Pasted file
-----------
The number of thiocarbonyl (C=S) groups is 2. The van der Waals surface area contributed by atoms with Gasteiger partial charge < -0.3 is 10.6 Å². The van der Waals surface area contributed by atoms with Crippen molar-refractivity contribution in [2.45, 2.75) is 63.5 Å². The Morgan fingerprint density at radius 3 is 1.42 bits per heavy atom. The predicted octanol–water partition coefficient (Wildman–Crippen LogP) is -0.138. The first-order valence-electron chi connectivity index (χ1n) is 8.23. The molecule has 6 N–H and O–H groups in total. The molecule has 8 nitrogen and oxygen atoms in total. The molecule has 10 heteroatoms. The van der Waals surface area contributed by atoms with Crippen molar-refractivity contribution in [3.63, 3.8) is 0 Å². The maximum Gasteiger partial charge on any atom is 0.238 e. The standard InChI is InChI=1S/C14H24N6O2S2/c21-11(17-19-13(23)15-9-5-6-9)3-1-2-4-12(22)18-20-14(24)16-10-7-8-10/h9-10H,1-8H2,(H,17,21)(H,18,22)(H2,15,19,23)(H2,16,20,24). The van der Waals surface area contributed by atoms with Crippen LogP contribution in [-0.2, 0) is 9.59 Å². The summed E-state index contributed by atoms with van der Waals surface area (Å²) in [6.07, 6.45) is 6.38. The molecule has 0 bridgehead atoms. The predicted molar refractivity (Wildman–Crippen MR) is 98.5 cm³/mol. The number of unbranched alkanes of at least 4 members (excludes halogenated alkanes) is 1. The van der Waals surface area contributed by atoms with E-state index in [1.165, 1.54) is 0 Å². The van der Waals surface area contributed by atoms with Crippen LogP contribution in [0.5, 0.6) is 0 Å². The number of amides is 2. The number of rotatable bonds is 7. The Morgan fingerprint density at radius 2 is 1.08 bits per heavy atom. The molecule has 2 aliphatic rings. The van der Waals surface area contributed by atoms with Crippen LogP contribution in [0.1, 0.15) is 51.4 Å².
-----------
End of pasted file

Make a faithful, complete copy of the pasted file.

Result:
The number of thiocarbonyl (C=S) groups is 2. The van der Waals surface area contributed by atoms with Gasteiger partial charge < -0.3 is 10.6 Å². The van der Waals surface area contributed by atoms with Crippen molar-refractivity contribution in [2.45, 2.75) is 63.5 Å². The Morgan fingerprint density at radius 3 is 1.42 bits per heavy atom. The predicted octanol–water partition coefficient (Wildman–Crippen LogP) is -0.138. The first-order valence-electron chi connectivity index (χ1n) is 8.23. The molecule has 6 N–H and O–H groups in total. The molecule has 8 nitrogen and oxygen atoms in total. The molecule has 10 heteroatoms. The van der Waals surface area contributed by atoms with Crippen molar-refractivity contribution in [3.63, 3.8) is 0 Å². The maximum Gasteiger partial charge on any atom is 0.238 e. The standard InChI is InChI=1S/C14H24N6O2S2/c21-11(17-19-13(23)15-9-5-6-9)3-1-2-4-12(22)18-20-14(24)16-10-7-8-10/h9-10H,1-8H2,(H,17,21)(H,18,22)(H2,15,19,23)(H2,16,20,24). The van der Waals surface area contributed by atoms with Crippen LogP contribution in [-0.2, 0) is 9.59 Å². The summed E-state index contributed by atoms with van der Waals surface area (Å²) in [6.07, 6.45) is 6.38. The molecule has 0 bridgehead atoms. The predicted molar refractivity (Wildman–Crippen MR) is 98.5 cm³/mol. The number of unbranched alkanes of at least 4 members (excludes halogenated alkanes) is 1. The van der Waals surface area contributed by atoms with E-state index in [1.165, 1.54) is 0 Å². The van der Waals surface area contributed by atoms with Crippen LogP contribution in [0.5, 0.6) is 0 Å². The number of amides is 2. The number of rotatable bonds is 7. The Morgan fingerprint density at radius 2 is 1.08 bits per heavy atom. The molecule has 2 aliphatic rings. The van der Waals surface area contributed by atoms with Crippen LogP contribution in [0.1, 0.15) is 51.4 Å².